Uniform Crime Report
(UCR) data, particularly the Crime Index (homicide,
robbery, rape, aggravated assault, burglary, larceny-theft, auto theft) document the robustness of
the age effect on crime and also reveal a long-term trend toward younger age-crime distributions
in more modern times. Today, the peak age (the age group with the highest age-specific arrest
rate) is younger than twenty-five for all crimes reported in the F.B.I.'s UCR program except
gambling, and rates begin to decline in the teenage years for more than half of the UCR crimes.
In fact, even the median age (50 percent of all arrests occurring among younger persons) is
younger than thirty for most crimes. The
National Crime Victimization Survey
report studies of juvenile and adult criminality, and interview data from convicted felons
corroborate the age-crime patterns found in the UCR data (Steffensmeier and Allan).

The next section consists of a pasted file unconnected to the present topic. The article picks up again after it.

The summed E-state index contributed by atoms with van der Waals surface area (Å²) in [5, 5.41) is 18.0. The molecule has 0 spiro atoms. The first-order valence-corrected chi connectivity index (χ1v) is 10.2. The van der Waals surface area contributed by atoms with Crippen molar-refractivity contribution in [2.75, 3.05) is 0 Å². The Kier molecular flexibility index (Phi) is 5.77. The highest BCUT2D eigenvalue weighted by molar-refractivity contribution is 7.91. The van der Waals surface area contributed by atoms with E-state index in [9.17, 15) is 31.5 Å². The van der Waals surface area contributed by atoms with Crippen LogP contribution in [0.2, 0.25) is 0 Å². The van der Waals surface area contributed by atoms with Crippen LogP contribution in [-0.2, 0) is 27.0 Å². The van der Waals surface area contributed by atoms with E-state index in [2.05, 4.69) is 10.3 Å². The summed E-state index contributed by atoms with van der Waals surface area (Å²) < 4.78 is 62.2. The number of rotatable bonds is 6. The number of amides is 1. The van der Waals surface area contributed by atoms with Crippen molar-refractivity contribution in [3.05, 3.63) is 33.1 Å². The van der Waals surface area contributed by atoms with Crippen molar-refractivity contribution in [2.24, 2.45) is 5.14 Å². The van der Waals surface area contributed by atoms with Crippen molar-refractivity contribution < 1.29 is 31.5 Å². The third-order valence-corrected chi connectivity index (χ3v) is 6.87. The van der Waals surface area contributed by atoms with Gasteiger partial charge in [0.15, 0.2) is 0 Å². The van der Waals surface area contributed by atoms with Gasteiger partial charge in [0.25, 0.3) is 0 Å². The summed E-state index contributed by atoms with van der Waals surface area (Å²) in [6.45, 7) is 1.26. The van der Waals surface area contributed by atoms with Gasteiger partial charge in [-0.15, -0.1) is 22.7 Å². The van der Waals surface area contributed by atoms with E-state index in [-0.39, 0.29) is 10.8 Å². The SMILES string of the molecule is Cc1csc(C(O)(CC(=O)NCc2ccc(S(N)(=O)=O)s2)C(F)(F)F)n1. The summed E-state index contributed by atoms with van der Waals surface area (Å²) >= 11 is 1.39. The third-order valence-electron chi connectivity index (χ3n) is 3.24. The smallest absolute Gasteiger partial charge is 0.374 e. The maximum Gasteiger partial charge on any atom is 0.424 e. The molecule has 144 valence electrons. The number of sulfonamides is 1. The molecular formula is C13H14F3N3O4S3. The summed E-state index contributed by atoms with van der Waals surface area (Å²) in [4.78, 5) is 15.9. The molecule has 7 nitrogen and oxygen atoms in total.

Explaining the youthful peak in offending.
In a general sense, physical abilities, such as
strength, speed, prowess, stamina, and aggression are useful for successful commission of many
crimes, for protection, for enforcing contracts, and for recruiting and managing reliable
associates (for a review, see Steffensmeier and Allan). Although some crimes are more
physically demanding than others, persistent involvement in crime is likely to entail a lifestyle
that is physically demanding and dangerous. Declining physical strength and energy may make
crime too dangerous or unsuccessful, especially where there are younger or stronger criminal
competitors who will not be intimidated, and this might help to explain the very low involvement
in crime of small children and the elderly.
However, available evidence on biological aging reveals very little correspondence between